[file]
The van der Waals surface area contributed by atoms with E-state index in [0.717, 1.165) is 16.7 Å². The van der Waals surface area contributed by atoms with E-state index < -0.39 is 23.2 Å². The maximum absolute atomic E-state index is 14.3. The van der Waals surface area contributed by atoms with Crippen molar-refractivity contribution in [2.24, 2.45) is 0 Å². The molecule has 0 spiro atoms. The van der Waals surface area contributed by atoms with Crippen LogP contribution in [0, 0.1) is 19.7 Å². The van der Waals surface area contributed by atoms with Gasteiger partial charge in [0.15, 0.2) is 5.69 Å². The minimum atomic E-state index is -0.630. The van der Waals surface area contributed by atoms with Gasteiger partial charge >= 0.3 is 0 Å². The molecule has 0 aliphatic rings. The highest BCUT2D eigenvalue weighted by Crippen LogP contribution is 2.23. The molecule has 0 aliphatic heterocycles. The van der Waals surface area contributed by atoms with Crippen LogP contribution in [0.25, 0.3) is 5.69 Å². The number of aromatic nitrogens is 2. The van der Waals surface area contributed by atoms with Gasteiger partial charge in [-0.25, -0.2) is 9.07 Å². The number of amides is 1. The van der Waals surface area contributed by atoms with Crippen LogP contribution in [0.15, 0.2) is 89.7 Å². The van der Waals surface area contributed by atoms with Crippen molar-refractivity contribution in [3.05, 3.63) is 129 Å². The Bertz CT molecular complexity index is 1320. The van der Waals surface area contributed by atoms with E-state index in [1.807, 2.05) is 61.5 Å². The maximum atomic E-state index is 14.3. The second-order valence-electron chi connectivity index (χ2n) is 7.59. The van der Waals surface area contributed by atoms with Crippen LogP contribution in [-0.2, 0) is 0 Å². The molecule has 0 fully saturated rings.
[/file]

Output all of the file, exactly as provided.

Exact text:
The van der Waals surface area contributed by atoms with E-state index in [0.717, 1.165) is 16.7 Å². The van der Waals surface area contributed by atoms with E-state index < -0.39 is 23.2 Å². The maximum absolute atomic E-state index is 14.3. The van der Waals surface area contributed by atoms with Crippen molar-refractivity contribution in [2.24, 2.45) is 0 Å². The molecule has 0 spiro atoms. The van der Waals surface area contributed by atoms with Crippen LogP contribution in [0, 0.1) is 19.7 Å². The van der Waals surface area contributed by atoms with Gasteiger partial charge in [0.15, 0.2) is 5.69 Å². The minimum atomic E-state index is -0.630. The van der Waals surface area contributed by atoms with Gasteiger partial charge >= 0.3 is 0 Å². The molecule has 0 aliphatic rings. The highest BCUT2D eigenvalue weighted by Crippen LogP contribution is 2.23. The molecule has 0 aliphatic heterocycles. The van der Waals surface area contributed by atoms with Crippen LogP contribution in [0.25, 0.3) is 5.69 Å². The number of aromatic nitrogens is 2. The van der Waals surface area contributed by atoms with Gasteiger partial charge in [-0.25, -0.2) is 9.07 Å². The number of amides is 1. The van der Waals surface area contributed by atoms with Crippen LogP contribution in [0.15, 0.2) is 89.7 Å². The van der Waals surface area contributed by atoms with Crippen molar-refractivity contribution in [3.05, 3.63) is 129 Å². The Bertz CT molecular complexity index is 1320. The van der Waals surface area contributed by atoms with E-state index in [1.807, 2.05) is 61.5 Å². The maximum atomic E-state index is 14.3. The second-order valence-electron chi connectivity index (χ2n) is 7.59. The van der Waals surface area contributed by atoms with Crippen LogP contribution in [-0.2, 0) is 0 Å². The molecule has 0 fully saturated rings.